On Wednesday afternoon, Ohio State announced that it was setting a two-game series with Texas for the 2022 and 2023 seasons. The series will kick off at Texas on the third week of the 2022 season, then come to Columbus the following year, also in the third week of the year.
The two teams met in the 2005 and 2006 non-conference seasons, plus in the 2009 Fiesta Bowl. And make no mistake: This is a big deal. Texas is arguably the most high-profile football program in the nation with its massive fanbase and visibility. Ohio State's right up there, too. The ratings on these games will be enormous—and they should be pretty good games to boot.
It's a major step forward for the Buckeyes in terms of beefing up schedule strength. Granted, the games don't start for another 10 years, but in the intervening decade Ohio State has games set up against the likes of Oklahoma, Virginia Tech, North Carolina and TCU (among others).
That's a good start—and with the Big Ten now effectively mandating two BCS-level non-conference games, there are more announcements to come. But even more than being a good start, it's the best that anyone in the Big Ten has done in locking up premium non-conference opponents up to this point.
Here's a look at the big names everyone in the Big Ten has locked in for future dates at this point (the team names are linked to their future schedule pages):
Illinois: Washington (2013-14)
Indiana: Missouri (2013-14), Wake Forest (2015-16)
Iowa: Pitt (2014-15), ongoing series with Iowa State
Michigan: Notre Dame (2013-14), Utah (2014-15), Oregon State (2015)
Michigan State: Oregon (2014-15), Alabama (2016-17), Notre Dame (2016-19), Miami (2020-21), Boise State (2022-23)
Minnesota: UNC (2013-14), Oregon State (2017-18)
Nebraska: UCLA (2013), Miami (2014-15), BYU (2015), Tennessee (2016-17)
Northwestern: Syracuse (2013), California (2013-14), Vanderbilt (2013-14), Notre Dame (2014), Stanford (2015-16, 2019-22)
Ohio State: Vanderbilt (2013), California (2013), Cincinnati (2014, 2018), Virginia Tech (2013-14), North Carolina (2015, 2017), Oklahoma (2016-17), TCU (2018-19), Texas (2022-23)
Penn State: Pitt (2016-17), Syracuse (2020-21)
Purdue: Notre Dame (2013-21)
Wisconsin: Arizona State (2013), BYU (2013), Washington State (2014-15), Virginia Tech (2016-17), Washington (2018-19)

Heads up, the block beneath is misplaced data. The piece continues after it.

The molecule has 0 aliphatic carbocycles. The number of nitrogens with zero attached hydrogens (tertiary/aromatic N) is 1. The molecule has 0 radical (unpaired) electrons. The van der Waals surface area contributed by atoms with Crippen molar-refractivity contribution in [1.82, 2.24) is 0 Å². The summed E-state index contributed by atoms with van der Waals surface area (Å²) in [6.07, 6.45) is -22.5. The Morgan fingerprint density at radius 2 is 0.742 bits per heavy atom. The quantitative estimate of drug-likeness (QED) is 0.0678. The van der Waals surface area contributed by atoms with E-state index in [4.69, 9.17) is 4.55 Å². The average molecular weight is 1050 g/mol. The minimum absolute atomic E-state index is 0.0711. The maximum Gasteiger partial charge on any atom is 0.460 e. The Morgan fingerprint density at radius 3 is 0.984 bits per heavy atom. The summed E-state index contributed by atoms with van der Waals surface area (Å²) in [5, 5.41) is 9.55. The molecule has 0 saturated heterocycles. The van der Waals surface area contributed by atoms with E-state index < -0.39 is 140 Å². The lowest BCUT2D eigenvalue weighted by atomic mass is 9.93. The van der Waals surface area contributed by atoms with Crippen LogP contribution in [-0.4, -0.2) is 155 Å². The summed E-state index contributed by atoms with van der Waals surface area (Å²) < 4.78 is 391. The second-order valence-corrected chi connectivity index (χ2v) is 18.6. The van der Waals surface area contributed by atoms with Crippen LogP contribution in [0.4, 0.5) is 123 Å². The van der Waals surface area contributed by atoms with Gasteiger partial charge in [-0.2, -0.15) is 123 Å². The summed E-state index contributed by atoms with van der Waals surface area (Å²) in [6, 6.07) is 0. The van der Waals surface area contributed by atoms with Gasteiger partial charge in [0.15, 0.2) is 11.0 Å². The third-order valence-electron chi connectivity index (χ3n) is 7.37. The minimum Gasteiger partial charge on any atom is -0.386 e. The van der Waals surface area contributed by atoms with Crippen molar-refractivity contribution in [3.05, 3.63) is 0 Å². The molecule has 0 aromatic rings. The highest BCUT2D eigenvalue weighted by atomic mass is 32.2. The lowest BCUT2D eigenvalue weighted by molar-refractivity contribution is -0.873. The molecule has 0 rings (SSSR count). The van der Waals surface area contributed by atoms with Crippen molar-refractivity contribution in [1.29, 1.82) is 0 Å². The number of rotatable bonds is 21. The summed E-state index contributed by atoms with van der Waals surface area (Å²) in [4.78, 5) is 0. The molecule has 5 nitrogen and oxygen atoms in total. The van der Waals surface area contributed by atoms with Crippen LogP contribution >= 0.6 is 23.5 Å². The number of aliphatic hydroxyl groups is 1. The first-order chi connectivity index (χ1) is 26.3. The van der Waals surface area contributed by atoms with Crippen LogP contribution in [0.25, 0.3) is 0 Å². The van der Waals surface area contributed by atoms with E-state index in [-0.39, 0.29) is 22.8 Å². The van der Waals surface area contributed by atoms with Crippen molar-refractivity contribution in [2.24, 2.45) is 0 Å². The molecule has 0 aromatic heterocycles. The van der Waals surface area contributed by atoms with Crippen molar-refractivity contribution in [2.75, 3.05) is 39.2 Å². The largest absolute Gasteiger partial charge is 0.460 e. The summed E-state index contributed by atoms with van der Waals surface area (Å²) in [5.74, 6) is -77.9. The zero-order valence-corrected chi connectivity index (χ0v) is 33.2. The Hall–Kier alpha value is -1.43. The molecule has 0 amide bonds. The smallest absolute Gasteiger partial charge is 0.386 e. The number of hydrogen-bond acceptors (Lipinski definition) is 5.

We'll give Illinois, Indiana and Minnesota a break since those teams aren't going to need strength of schedule as much as they'll need easy wins for the foreseeable future; likewise, Penn State's not a postseason participant for the next few years so it can and should take it easy until 2017 or so.
Past that, Michigan State has scheduled very aggressively in terms of top-flight opponents, but the rest of their schedules are mainly directional Michigan schools and other dreck, which won't thrill Jim Delany.
And speaking of in-state albatrosses, Iowa's rivalry with Iowa State puts the Hawkeyes in an awkward spot when it comes to trying to balance schedule strength with home games (see: revenue). Of course, Iowa needs to start winning again for that to even matter.
Also, you see Northwestern continuing its pattern of "hey, this counts as a BCS opponent," which isn't nearly as impressive as anyone in Evanston would like. Technicalities don't get the blood pumping, guys.
You've got to admit: It's exciting to watch the future non-conference opponents roll in with the new emphasis on schedule strength, even if it'll be 10 years before some of them come to fruition. And the best part is that even Ohio State, with 14 BCS-level games scheduled for the next 11 years, has a lot of improvement still to go. Michigan's not going to be left flat-footed in the scheduling rush for much longer either—especially with Notre Dame's departure opening up prime spot in 2015 and beyond.
So how do you feel about your team's non-conference scheduling so far? Who would you like to see on your team's docket in the future? Do you like this trend or do you want the usual three guaranteed wins of the current era? Let us know in the comments.